Firewalls make it possible to filter the incoming and outgoing traffic that flows through a system. A firewall can use one or more sets of “rules” to inspect network packets as they come in or go out of network connections and either allows the traffic through or blocks it. The rules of a firewall can inspect one or more characteristics of the packets such as the protocol type, source or destination host address, and source or destination port.
Firewalls can enhance the security of a host or a network. They can be used to do one or more of the following:
Protect and insulate the applications, services, and machines of an internal network from unwanted traffic from the public Internet.
Limit or disable access from hosts of the internal network to services of the public Internet.
Support network address translation (NAT), which allows an internal network to use private IP addresses and share a single connection to the public Internet using either a single IP address or a shared pool of automatically assigned public addresses.
FreeBSD has three firewalls built into the base system: PF, IPFW, and IPFILTER, also known as IPF. FreeBSD also provides two traffic shapers for controlling bandwidth usage: altq(4) and dummynet(4). ALTQ has traditionally been closely tied with PF and dummynet with IPFW. Each firewall uses rules to control the access of packets to and from a FreeBSD system, although they go about it in different ways and each has a different rule syntax.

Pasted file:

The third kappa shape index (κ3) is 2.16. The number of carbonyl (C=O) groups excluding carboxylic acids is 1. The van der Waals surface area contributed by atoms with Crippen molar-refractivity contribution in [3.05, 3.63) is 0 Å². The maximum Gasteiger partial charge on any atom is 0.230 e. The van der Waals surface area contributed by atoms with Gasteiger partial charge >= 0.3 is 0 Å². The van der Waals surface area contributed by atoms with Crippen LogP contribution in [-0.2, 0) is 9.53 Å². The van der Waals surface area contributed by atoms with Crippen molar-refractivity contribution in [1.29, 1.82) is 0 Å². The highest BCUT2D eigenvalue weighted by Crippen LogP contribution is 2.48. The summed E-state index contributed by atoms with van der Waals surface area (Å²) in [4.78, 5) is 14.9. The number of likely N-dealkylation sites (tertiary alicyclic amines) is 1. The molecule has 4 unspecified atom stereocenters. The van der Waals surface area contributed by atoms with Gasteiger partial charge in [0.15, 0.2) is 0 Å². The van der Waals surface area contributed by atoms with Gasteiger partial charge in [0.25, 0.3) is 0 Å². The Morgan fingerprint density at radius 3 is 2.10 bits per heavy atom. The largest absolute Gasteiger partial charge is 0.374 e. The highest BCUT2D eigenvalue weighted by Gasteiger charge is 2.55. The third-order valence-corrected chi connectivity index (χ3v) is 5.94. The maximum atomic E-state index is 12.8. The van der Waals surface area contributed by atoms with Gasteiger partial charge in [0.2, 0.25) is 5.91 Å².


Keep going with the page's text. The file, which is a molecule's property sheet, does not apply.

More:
FreeBSD provides multiple firewalls in order to meet the different requirements and preferences for a wide variety of users. Each user should evaluate which firewall best meets their needs.
After reading this chapter, you will know:
How to define packet filtering rules.
The differences between the firewalls built into FreeBSD.
How to use and configure the PF firewall.
How to use and configure the IPFW firewall.
How to use and configure the IPFILTER firewall.
Before reading this chapter, you should:
Understand basic FreeBSD and Internet concepts.
Since all firewalls are based on inspecting the values of selected packet control fields, the creator of the firewall ruleset must have an understanding of how TCP/IP works, what the different values in the packet control fields are, and how these values are used in a normal session conversation. For a good introduction, refer to Daryl's TCP/IP Primer.